7 July 2023

European Commision (EC) proposal for regulation of EMA fees

European Commision (EC) proposal for regulation of EMA fees


The process of obtaining marketing authorization for a medicine requires companies to pay a fee to the EMA for their assessment services. This fee covers not only the evaluation conducted by the agency but also the compensation provided to national authorities involved in the assessment.


In recent months, EMA has proposed a new regulation concerning the fees charged for its services. The proposal aims to establish a more transparent and predictable fee system for the pharmaceutical industry.

The current fee system of the European Medicines Agency (EMA) is intricate due to the diverse range of services and activities it undertakes, often in collaboration with national authorities.

Within this system, fees are categorized into three types: procedural fees, administrative fees, and annual fees.


Procedural fees pertain to specific services offered before or after the granting of a marketing authorization for a medicinal product. The fee amount is determined by the complexity of the data evaluation required and the type of product (human or veterinary). There are approximately 90 different basic procedural fees for human and veterinary medicinal products, with the possibility of additional charges.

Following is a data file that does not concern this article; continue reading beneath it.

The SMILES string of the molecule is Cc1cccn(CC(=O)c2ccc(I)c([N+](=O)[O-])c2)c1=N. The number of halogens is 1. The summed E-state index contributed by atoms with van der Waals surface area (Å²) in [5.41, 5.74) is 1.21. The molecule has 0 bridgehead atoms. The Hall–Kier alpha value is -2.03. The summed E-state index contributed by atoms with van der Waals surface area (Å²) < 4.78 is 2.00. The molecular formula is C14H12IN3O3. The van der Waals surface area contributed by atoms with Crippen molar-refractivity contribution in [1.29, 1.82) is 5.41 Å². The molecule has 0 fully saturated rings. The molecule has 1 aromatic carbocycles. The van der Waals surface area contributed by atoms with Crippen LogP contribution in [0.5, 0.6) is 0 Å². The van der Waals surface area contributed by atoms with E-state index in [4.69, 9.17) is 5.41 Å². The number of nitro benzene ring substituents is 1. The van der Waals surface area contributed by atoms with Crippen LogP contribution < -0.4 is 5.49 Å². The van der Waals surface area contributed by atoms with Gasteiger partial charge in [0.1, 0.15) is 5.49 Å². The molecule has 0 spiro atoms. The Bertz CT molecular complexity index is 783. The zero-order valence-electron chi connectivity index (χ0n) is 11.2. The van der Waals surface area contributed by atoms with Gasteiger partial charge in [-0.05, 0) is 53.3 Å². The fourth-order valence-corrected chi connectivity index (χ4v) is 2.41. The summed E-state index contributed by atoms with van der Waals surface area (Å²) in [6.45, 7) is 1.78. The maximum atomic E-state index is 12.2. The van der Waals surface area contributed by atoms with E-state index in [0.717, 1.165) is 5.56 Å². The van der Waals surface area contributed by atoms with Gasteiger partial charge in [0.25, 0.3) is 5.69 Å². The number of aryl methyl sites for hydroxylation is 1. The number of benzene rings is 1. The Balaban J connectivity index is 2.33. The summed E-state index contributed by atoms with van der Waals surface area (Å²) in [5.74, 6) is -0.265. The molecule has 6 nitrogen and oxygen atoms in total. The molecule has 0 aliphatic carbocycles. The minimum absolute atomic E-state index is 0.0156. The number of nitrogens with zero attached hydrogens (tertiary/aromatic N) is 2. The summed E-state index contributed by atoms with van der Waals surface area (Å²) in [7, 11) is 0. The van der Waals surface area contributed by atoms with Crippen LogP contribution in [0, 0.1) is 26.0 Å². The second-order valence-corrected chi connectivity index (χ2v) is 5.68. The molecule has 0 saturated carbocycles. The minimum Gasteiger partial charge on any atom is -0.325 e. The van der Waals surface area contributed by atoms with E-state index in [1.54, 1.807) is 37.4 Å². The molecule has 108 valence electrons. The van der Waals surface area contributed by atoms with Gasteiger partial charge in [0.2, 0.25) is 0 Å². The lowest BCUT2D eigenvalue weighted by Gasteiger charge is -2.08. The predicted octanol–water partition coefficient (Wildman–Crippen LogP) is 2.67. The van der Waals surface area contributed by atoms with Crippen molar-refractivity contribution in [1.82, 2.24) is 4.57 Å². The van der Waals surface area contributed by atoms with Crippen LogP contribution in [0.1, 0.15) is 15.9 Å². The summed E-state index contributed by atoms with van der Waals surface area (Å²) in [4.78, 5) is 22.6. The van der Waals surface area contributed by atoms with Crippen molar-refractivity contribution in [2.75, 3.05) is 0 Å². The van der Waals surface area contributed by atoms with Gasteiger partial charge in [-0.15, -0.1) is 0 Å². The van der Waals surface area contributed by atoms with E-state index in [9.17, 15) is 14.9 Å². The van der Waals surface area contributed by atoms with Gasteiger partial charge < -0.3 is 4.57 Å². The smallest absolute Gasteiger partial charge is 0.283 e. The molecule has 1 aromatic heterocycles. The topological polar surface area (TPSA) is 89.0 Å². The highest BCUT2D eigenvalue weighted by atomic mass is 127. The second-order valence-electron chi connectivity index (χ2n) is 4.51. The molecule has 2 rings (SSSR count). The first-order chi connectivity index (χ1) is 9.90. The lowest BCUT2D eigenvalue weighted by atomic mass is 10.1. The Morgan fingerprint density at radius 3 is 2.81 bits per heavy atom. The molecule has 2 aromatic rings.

Annual fees are associated with horizontal activities related to marketing authorizations. There are two types of annual fees:

  1. An annual fee for centrally authorized products (CAPs) intended for human and veterinary use.
  2. A pharmacovigilance annual fee for nationally authorized products (NAPs) designed for human use. The amount payable by each market authorization holder for pharmacovigilance annual fees depends on the number of “chargeable units.”


Administrative fees are applicable for administrative services such as document processing, certificate issuance, cases of negative validation of applications, and checks for parallel distribution.


The primary objective of the EC proposal for the regulation of EMA fees is to ensure a fair and sustainable funding model for the agency’s activities. By implementing a transparent fee structure, the EMA aims to provide predictability and clarity to the pharmaceutical industry regarding the costs associated with the evaluation and authorization of medicinal products.


In conclusion, the EC proposal for the regulation of EMA fees presents a positive step toward enhancing transparency, predictability, and fairness in the pharmaceutical regulatory landscape. By striking a balance between cost recovery and affordability, incentivizing innovation, and collaboration, and ensuring quality and efficiency, the proposed regulation has the potential to benefit both the pharmaceutical industry and patients. It is imperative that all stakeholders engage in constructive dialogue to refine and implement this regulation, ultimately contributing to the advancement of public health in Europe.